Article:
Vineyard commercial fishermen scored a key win in the struggle keep them from being squeezed out of the groundfish industry yesterday when the New England Fishery Management Council voted to adopt the sector system, granting the Vineyard its own sector.

The vote came after three days of meeting in Portland, Me. The meeting was attended by a small group of Vineyard fishing activists.

“We got right up at the table,” said Tom Osmers, the West Tisbury shellfish constable and pioneering commercial fisherman who is largely responsible for the Vineyard’s place at the table in the first place.

Mr. Osmers prepared the sector application to the council last year by himself.

And while it will likely be some time before groundfish stocks are restored and fish landings will dominate dock-side commerce like years ago, the council decision yesterday clears the way for an overhaul of the way fishermen will be regulated next year as they go out in search of cod, haddock and a variety of flounders.

“We are happy, but we still have a long way to go,” Mr. Osmers said.

There will be 17 new sectors, which essentially will work like fishing cooperatives and will be an alternative to the former system of days at sea and restrictions on numbers of permits. Fishermen assigned to sectors will regulate themselves, with strict penalties for exceeding quotas. The new management regime, which will not take effect until 2010, has the support of conservation groups and fishermen, especially small fishermen.

The current management regime is thought to favor the larger, corporately-owned boats.

Unable to compete with the larger fleets out of New Bedford, Vineyard commercial fishermen have been all but shut out of the groundfish industry. Now through the sector plan, they will develop their own quotas.

The Vineyard sector will be named the Northeast Coastal Community Sector and may also include fishermen from Maine or from Long Island.

“We may take in some other fishermen from outlying fishing communities. We are open to the idea of having Long Island fishermen be a part,” Mr. Osmers said yesterday.

Though federal fisheries regulators will continue to take additional conservation steps to bring back troubled fish like cod, yellowtail and winter flounder, the sector regime turns over most of the fishing restrictions to the fishermen themselves. It also is expected to dramatically cut down on the current practice of catching excess fish that cannot be landed and in the end is dumped overboard, dead.

“There will be significant reduction in fishing effort for all parts of the industry. But at least we, on Martha’s Vineyard have a part. We have a place,” Mr. Osmers said.

Without the sector system, Mr. Osmers said his fear was that the Vineyard fishermen would be locked out, and an important cultural and economic engine in the community would be lost. The Vineyard used to have as many as 50 commercial federally permitted fishermen and now has five. There is one Menemsha fishing boat left that can fish the waters of Georges Bank.

The New England Fishery Management Council oversees many species of fish that swim in federal offshore waters. The council has been charged since the mid-1970s with regulating fishermen to ensure that the resource is not overfished. But the council’s track record has not been good, and many of the stocks remain in deep trouble.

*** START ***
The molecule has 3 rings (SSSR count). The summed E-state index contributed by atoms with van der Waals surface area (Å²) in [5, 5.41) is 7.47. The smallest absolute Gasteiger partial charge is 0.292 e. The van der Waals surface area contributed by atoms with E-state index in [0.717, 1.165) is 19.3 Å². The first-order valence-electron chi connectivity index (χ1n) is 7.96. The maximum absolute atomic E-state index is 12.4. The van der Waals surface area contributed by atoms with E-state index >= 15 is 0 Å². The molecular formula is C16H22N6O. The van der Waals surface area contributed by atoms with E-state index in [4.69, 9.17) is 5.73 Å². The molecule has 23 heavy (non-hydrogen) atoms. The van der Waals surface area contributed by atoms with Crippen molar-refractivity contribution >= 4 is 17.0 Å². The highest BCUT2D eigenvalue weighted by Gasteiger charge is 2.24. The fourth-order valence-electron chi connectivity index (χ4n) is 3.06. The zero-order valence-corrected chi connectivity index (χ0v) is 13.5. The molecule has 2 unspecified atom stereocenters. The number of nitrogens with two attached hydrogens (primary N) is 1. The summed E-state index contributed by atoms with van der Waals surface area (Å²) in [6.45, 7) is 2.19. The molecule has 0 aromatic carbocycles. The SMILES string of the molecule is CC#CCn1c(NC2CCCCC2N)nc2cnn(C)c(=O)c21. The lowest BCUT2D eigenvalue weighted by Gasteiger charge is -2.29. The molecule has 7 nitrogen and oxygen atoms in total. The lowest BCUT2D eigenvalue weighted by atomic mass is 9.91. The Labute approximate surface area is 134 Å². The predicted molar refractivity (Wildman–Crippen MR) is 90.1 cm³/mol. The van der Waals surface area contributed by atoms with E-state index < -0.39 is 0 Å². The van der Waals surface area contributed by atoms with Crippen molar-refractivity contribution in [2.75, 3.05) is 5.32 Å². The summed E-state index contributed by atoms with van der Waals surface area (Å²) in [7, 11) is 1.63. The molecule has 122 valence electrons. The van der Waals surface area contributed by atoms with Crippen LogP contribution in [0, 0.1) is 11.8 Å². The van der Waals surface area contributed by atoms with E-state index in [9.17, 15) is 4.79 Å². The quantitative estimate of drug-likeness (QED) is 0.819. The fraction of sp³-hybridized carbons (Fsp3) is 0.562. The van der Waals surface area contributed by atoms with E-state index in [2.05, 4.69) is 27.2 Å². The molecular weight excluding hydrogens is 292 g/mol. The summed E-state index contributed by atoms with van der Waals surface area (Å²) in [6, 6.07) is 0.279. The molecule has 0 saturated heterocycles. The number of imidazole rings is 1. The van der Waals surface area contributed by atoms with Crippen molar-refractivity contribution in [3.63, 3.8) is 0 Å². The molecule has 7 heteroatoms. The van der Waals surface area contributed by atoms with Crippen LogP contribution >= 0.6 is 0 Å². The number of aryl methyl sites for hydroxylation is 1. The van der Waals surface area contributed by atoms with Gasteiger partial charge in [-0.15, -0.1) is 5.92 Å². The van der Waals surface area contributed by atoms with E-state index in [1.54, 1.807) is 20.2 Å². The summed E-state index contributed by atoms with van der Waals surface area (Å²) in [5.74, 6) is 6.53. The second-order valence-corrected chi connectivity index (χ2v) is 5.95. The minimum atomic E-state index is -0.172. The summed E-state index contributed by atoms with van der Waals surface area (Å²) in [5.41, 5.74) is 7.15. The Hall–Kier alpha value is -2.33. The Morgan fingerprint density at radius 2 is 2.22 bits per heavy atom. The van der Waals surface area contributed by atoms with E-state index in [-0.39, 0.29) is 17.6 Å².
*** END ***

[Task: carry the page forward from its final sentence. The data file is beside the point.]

The sector management strategy has been talked about for years. The Cape Cod Commercial Hook Fishermen Association, based in Chatham, has had two sectors for two years. Their success is being used as a model for future management.

Pat Fiorelli, a spokesman for the council, said the meeting this week, attended by between 80 to 100 fishermen, represents a significant shift. “What is missing from this meeting is the rancor of the past,” she said, adding: “This new management strategy may not help us rebuild the fish stocks faster but it is set up to make for more stable fisheries management for the long term. There will be winners and there will be losers.”

The system of limiting a fisherman to a certain number of days at sea each year, plus limiting federal permits, will continue. But fishermen can now elect to join the sector system. In the simplest terms, sectors are groups of fishermen who are charged with managing their own quotas, and they must not exceed their limit. Sectors are not restricted to geographic areas.

The Vineyard sector is expected to include fishermen from Penobscot East Resource Center in Maine. Mr. Osmers and Warren Doty, a Chilmark selectman and an advocate for Vineyard commercial fishing, will oversee the sector.

“We don’t know how many people in the end will be in the sectors. But it looks like it includes the whole gamut from fishermen in large ports to those in small communities,” Ms. Fiorelli said.

Yesterday Mr. Doty said he is pleased by the final outcome. “They were slogging through a lot of fine details to make sure the programs work. They made sure everything is legal and that the science is respected,” he said, adding: “We’ve had a good exchange with fishermen from Rhode Island. A lot of good networking is taking place.”

Mr. Osmers agreed. “This is a time for great change,” he said. “We are switching to a different system, that will hopefully move into less discarding of fish. That has been my biggest issue in fishing. So much has been thrown overboard. It benefits nobody. It is almost a crime.”


The Dukes County Martha’s Vineyard Fishermen’s Association meets at 3 p.m. today with Cape and Islands Rep. Tim Madden. Topics of discussion are expected to include state legislation that has been filed to give striped bass game fish status in Massachusetts. The meeting is at the county building near the airport.